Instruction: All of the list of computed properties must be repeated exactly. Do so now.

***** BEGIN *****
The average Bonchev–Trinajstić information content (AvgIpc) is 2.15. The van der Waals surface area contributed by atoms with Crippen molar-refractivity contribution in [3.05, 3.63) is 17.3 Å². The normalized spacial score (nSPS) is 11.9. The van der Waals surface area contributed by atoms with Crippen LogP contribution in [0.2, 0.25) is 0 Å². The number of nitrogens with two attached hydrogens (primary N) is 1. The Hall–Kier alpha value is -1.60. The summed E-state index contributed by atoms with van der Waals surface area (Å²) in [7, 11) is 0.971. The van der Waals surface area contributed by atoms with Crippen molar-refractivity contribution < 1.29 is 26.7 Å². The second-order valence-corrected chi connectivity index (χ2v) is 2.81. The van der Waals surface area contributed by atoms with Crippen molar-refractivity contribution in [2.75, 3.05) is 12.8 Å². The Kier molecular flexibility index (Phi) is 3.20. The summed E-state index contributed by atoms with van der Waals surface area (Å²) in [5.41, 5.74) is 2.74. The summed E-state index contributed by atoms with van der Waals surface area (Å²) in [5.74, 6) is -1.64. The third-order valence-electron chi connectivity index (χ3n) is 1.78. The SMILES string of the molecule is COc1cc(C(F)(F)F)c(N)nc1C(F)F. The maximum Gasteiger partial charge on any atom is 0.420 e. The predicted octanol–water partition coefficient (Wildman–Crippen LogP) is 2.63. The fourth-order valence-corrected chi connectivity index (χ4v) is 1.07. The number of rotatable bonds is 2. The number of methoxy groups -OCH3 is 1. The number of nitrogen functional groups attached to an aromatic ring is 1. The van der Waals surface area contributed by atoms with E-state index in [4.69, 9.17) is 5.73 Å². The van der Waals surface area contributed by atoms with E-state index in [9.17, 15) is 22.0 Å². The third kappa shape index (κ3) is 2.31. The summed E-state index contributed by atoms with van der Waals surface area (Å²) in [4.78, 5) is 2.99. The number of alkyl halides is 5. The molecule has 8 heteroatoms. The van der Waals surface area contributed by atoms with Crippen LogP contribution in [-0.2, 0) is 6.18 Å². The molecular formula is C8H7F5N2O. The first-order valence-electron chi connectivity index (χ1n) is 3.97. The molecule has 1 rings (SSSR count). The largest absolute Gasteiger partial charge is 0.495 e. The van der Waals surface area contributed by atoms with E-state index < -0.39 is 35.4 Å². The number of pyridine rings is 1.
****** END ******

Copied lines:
The average Bonchev–Trinajstić information content (AvgIpc) is 2.15. The van der Waals surface area contributed by atoms with Crippen molar-refractivity contribution in [3.05, 3.63) is 17.3 Å². The normalized spacial score (nSPS) is 11.9. The van der Waals surface area contributed by atoms with Crippen LogP contribution in [0.2, 0.25) is 0 Å². The number of nitrogens with two attached hydrogens (primary N) is 1. The Hall–Kier alpha value is -1.60. The summed E-state index contributed by atoms with van der Waals surface area (Å²) in [7, 11) is 0.971. The van der Waals surface area contributed by atoms with Crippen molar-refractivity contribution < 1.29 is 26.7 Å². The second-order valence-corrected chi connectivity index (χ2v) is 2.81. The van der Waals surface area contributed by atoms with Crippen molar-refractivity contribution in [2.75, 3.05) is 12.8 Å². The Kier molecular flexibility index (Phi) is 3.20. The summed E-state index contributed by atoms with van der Waals surface area (Å²) in [5.41, 5.74) is 2.74. The summed E-state index contributed by atoms with van der Waals surface area (Å²) in [5.74, 6) is -1.64. The third-order valence-electron chi connectivity index (χ3n) is 1.78. The SMILES string of the molecule is COc1cc(C(F)(F)F)c(N)nc1C(F)F. The maximum Gasteiger partial charge on any atom is 0.420 e. The predicted octanol–water partition coefficient (Wildman–Crippen LogP) is 2.63. The fourth-order valence-corrected chi connectivity index (χ4v) is 1.07. The number of rotatable bonds is 2. The number of methoxy groups -OCH3 is 1. The number of nitrogen functional groups attached to an aromatic ring is 1. The van der Waals surface area contributed by atoms with E-state index in [4.69, 9.17) is 5.73 Å². The van der Waals surface area contributed by atoms with E-state index in [9.17, 15) is 22.0 Å². The third kappa shape index (κ3) is 2.31. The summed E-state index contributed by atoms with van der Waals surface area (Å²) in [4.78, 5) is 2.99. The number of alkyl halides is 5. The molecule has 8 heteroatoms. The van der Waals surface area contributed by atoms with Crippen LogP contribution in [-0.2, 0) is 6.18 Å². The molecular formula is C8H7F5N2O. The first-order valence-electron chi connectivity index (χ1n) is 3.97. The molecule has 1 rings (SSSR count). The largest absolute Gasteiger partial charge is 0.495 e. The van der Waals surface area contributed by atoms with E-state index < -0.39 is 35.4 Å². The number of pyridine rings is 1.